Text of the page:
The city of Sonoma appears on the verge of acquiring a 98-acre hillside parcel that promises to open up sweeping vistas of the city to the public.
But dog owners, long concerned with the transfer of the Montini Preserve to the city, say the latest terms of the deal still exclude them from bringing their pets on the property.
"Once again, dogs are at risk of being banned from public space acquired and managed with our tax dollars," Bob Edwards, president of Sonoma Valley Dog Owners and Guardians, wrote Thursday in an email to the group's members.
The preserve's acquisition was to be on tonight's Sonoma City Council agenda, but it was delayed to the council's March 11 meeting because of legal issues related to transfer documents, said David Goodison, the city's planning director.
Sonoma County's Agricultural Preservation and Open Space District bought the Montini Preserve and an adjacent 59-acre conservation easement in 2005 for $13.9 million, including a $1.15 million contribution from the city of Sonoma.
The proposal calls for the Open Space District to transfer both parcels to the city basically at no cost, except for fees related to the transfer, and the city eventually would pick up maintenance costs.
The property forms much of the city's backdrop and is historically significant because it was part of the foothills bought in 1850 by Gen. Mariano Vallejo.
Goodison said the district has a management plan for the property that the city would have to abide by as part of the transfer. That plan includes a prohibition on pets.
Goodison said council members later could seek an amendment to allow dogs. But the Open Space District would have the final say.
Edwards said he fears council members never will act to later allow dogs and he wants the city to negotiate access for dogs now before terms of the deal are set.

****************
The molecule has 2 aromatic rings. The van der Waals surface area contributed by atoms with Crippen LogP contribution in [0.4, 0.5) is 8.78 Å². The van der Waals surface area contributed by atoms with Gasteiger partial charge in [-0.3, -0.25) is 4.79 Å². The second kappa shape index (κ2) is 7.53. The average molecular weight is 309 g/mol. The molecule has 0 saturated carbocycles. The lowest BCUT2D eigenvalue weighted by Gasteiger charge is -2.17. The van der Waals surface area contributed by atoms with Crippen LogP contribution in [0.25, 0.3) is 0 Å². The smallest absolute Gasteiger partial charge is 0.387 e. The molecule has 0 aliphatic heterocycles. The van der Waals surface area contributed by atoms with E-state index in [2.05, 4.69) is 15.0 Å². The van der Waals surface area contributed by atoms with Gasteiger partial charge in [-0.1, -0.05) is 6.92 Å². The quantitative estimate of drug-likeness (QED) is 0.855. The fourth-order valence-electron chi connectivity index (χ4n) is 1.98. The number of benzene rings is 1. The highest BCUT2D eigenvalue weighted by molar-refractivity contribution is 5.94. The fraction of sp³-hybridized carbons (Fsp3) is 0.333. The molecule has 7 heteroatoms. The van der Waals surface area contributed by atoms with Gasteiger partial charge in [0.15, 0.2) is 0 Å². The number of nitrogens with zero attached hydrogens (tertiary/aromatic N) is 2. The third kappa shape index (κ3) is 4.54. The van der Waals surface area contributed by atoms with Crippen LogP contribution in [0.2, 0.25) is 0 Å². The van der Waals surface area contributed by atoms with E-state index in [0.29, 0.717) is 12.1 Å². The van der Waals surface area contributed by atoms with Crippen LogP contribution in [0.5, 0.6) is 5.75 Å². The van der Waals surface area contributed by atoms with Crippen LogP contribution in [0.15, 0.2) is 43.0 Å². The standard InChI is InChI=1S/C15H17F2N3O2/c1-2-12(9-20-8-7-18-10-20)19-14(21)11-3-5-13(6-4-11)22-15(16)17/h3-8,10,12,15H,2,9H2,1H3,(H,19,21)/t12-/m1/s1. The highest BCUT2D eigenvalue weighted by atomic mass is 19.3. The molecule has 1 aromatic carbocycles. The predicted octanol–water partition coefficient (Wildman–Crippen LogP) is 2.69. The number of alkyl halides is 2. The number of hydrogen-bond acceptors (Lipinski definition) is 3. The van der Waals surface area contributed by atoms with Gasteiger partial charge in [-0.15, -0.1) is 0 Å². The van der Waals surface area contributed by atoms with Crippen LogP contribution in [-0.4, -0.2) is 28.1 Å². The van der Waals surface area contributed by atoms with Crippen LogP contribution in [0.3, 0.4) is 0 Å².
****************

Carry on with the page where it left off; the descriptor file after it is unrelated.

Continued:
"If you get the wrong council majority, they can say they don't want dogs and that they're not going to make the request," he said.
It's unclear, however, where the current council stands on the issue. Edwards said he believes there are two and possibly three council members who would support allowing dogs. He declined to identify them.
Plans call for the Open Space District to finish building two miles of trails before the property is opened to the public. Goodison said that could take about nine months.
Beef cattle and goats already roam the land. It also has been the site of homeless encampments.
The Sonoma Ecology Center submitted a proposal to the city to do maintenance work on the property, a three-year deal worth $71,000. Goodison said the Open Space District would reimburse the city for that.
Annual maintenance costs for the property in future years are estimated at $12,000 to $15,000, which would come from the city's general fund.
You can reach Staff Writer Derek Moore at 521-5336 or email@example.com. On Twitter @deadlinederek.